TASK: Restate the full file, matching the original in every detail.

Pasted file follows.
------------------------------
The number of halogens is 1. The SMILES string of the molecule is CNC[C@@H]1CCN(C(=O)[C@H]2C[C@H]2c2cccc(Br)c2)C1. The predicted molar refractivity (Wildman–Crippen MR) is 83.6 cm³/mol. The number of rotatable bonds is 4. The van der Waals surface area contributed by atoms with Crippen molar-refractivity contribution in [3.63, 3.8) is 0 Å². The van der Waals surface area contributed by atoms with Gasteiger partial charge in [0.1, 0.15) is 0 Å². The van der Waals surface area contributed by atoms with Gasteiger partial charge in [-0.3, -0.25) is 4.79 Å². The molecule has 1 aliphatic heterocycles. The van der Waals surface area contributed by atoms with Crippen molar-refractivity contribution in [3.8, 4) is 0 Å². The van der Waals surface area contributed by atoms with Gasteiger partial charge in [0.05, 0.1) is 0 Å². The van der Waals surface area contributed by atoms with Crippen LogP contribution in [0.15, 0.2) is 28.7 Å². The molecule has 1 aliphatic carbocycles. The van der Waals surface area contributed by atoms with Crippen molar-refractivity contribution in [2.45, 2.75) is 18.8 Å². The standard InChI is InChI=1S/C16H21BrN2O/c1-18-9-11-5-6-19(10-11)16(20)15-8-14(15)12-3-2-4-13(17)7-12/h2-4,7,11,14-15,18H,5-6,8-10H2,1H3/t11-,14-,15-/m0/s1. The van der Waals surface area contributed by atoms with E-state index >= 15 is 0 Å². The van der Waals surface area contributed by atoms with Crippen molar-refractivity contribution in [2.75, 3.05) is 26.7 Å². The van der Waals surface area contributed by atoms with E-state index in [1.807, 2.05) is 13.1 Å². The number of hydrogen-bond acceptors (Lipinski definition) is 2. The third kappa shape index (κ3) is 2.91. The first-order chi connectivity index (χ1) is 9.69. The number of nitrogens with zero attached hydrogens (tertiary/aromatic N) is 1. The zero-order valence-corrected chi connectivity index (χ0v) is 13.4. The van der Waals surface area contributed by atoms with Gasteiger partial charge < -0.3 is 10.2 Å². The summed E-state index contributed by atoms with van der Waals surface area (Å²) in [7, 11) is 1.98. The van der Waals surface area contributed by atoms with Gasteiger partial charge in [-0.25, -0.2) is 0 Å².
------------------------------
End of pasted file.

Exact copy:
The number of halogens is 1. The SMILES string of the molecule is CNC[C@@H]1CCN(C(=O)[C@H]2C[C@H]2c2cccc(Br)c2)C1. The predicted molar refractivity (Wildman–Crippen MR) is 83.6 cm³/mol. The number of rotatable bonds is 4. The van der Waals surface area contributed by atoms with Crippen molar-refractivity contribution in [3.63, 3.8) is 0 Å². The van der Waals surface area contributed by atoms with Gasteiger partial charge in [0.1, 0.15) is 0 Å². The van der Waals surface area contributed by atoms with Gasteiger partial charge in [-0.3, -0.25) is 4.79 Å². The molecule has 1 aliphatic heterocycles. The van der Waals surface area contributed by atoms with Crippen molar-refractivity contribution in [3.8, 4) is 0 Å². The van der Waals surface area contributed by atoms with Gasteiger partial charge in [0.05, 0.1) is 0 Å². The van der Waals surface area contributed by atoms with Crippen LogP contribution in [0.15, 0.2) is 28.7 Å². The molecule has 1 aliphatic carbocycles. The van der Waals surface area contributed by atoms with Crippen molar-refractivity contribution in [2.45, 2.75) is 18.8 Å². The standard InChI is InChI=1S/C16H21BrN2O/c1-18-9-11-5-6-19(10-11)16(20)15-8-14(15)12-3-2-4-13(17)7-12/h2-4,7,11,14-15,18H,5-6,8-10H2,1H3/t11-,14-,15-/m0/s1. The van der Waals surface area contributed by atoms with E-state index >= 15 is 0 Å². The van der Waals surface area contributed by atoms with Crippen molar-refractivity contribution in [2.75, 3.05) is 26.7 Å². The van der Waals surface area contributed by atoms with E-state index in [1.807, 2.05) is 13.1 Å². The number of hydrogen-bond acceptors (Lipinski definition) is 2. The third kappa shape index (κ3) is 2.91. The first-order chi connectivity index (χ1) is 9.69. The number of nitrogens with zero attached hydrogens (tertiary/aromatic N) is 1. The zero-order valence-corrected chi connectivity index (χ0v) is 13.4. The van der Waals surface area contributed by atoms with Gasteiger partial charge < -0.3 is 10.2 Å². The summed E-state index contributed by atoms with van der Waals surface area (Å²) in [7, 11) is 1.98. The van der Waals surface area contributed by atoms with Gasteiger partial charge in [-0.25, -0.2) is 0 Å².